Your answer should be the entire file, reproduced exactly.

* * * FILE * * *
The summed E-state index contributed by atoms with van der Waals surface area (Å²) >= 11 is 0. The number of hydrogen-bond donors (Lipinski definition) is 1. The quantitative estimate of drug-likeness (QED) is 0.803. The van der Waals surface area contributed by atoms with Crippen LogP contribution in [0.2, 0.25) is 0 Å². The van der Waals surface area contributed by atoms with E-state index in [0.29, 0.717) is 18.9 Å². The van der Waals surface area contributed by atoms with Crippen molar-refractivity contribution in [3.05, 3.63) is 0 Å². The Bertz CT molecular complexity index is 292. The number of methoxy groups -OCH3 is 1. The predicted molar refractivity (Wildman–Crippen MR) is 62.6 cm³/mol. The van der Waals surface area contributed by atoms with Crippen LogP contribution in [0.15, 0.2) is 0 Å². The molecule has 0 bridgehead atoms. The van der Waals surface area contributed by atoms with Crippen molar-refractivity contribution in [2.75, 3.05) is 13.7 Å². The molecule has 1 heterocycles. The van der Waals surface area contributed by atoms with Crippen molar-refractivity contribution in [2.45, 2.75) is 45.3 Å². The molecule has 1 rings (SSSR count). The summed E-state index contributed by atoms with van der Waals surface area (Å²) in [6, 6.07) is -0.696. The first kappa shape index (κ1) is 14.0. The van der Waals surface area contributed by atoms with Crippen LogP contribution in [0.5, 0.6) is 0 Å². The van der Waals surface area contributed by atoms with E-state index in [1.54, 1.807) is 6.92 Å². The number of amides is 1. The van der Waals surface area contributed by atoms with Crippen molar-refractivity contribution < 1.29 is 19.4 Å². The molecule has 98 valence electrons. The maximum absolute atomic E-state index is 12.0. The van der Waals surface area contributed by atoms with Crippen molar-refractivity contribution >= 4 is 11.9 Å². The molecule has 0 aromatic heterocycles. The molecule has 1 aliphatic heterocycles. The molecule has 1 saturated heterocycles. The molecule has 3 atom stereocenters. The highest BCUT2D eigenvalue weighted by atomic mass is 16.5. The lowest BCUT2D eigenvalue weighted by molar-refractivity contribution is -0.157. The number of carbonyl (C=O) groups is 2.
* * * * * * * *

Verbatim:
The summed E-state index contributed by atoms with van der Waals surface area (Å²) >= 11 is 0. The number of hydrogen-bond donors (Lipinski definition) is 1. The quantitative estimate of drug-likeness (QED) is 0.803. The van der Waals surface area contributed by atoms with Crippen LogP contribution in [0.2, 0.25) is 0 Å². The van der Waals surface area contributed by atoms with E-state index in [0.29, 0.717) is 18.9 Å². The van der Waals surface area contributed by atoms with Crippen molar-refractivity contribution in [3.05, 3.63) is 0 Å². The Bertz CT molecular complexity index is 292. The number of methoxy groups -OCH3 is 1. The predicted molar refractivity (Wildman–Crippen MR) is 62.6 cm³/mol. The van der Waals surface area contributed by atoms with Crippen LogP contribution in [0.15, 0.2) is 0 Å². The molecule has 0 bridgehead atoms. The van der Waals surface area contributed by atoms with Crippen molar-refractivity contribution in [2.75, 3.05) is 13.7 Å². The molecule has 1 heterocycles. The van der Waals surface area contributed by atoms with Crippen molar-refractivity contribution in [2.45, 2.75) is 45.3 Å². The molecule has 1 rings (SSSR count). The summed E-state index contributed by atoms with van der Waals surface area (Å²) in [6, 6.07) is -0.696. The first kappa shape index (κ1) is 14.0. The van der Waals surface area contributed by atoms with Crippen LogP contribution in [0.5, 0.6) is 0 Å². The van der Waals surface area contributed by atoms with E-state index in [1.54, 1.807) is 6.92 Å². The number of amides is 1. The van der Waals surface area contributed by atoms with Crippen molar-refractivity contribution < 1.29 is 19.4 Å². The molecule has 98 valence electrons. The maximum absolute atomic E-state index is 12.0. The van der Waals surface area contributed by atoms with Crippen molar-refractivity contribution >= 4 is 11.9 Å². The molecule has 0 aromatic heterocycles. The molecule has 1 aliphatic heterocycles. The molecule has 1 saturated heterocycles. The molecule has 3 atom stereocenters. The highest BCUT2D eigenvalue weighted by atomic mass is 16.5. The lowest BCUT2D eigenvalue weighted by molar-refractivity contribution is -0.157. The number of carbonyl (C=O) groups is 2.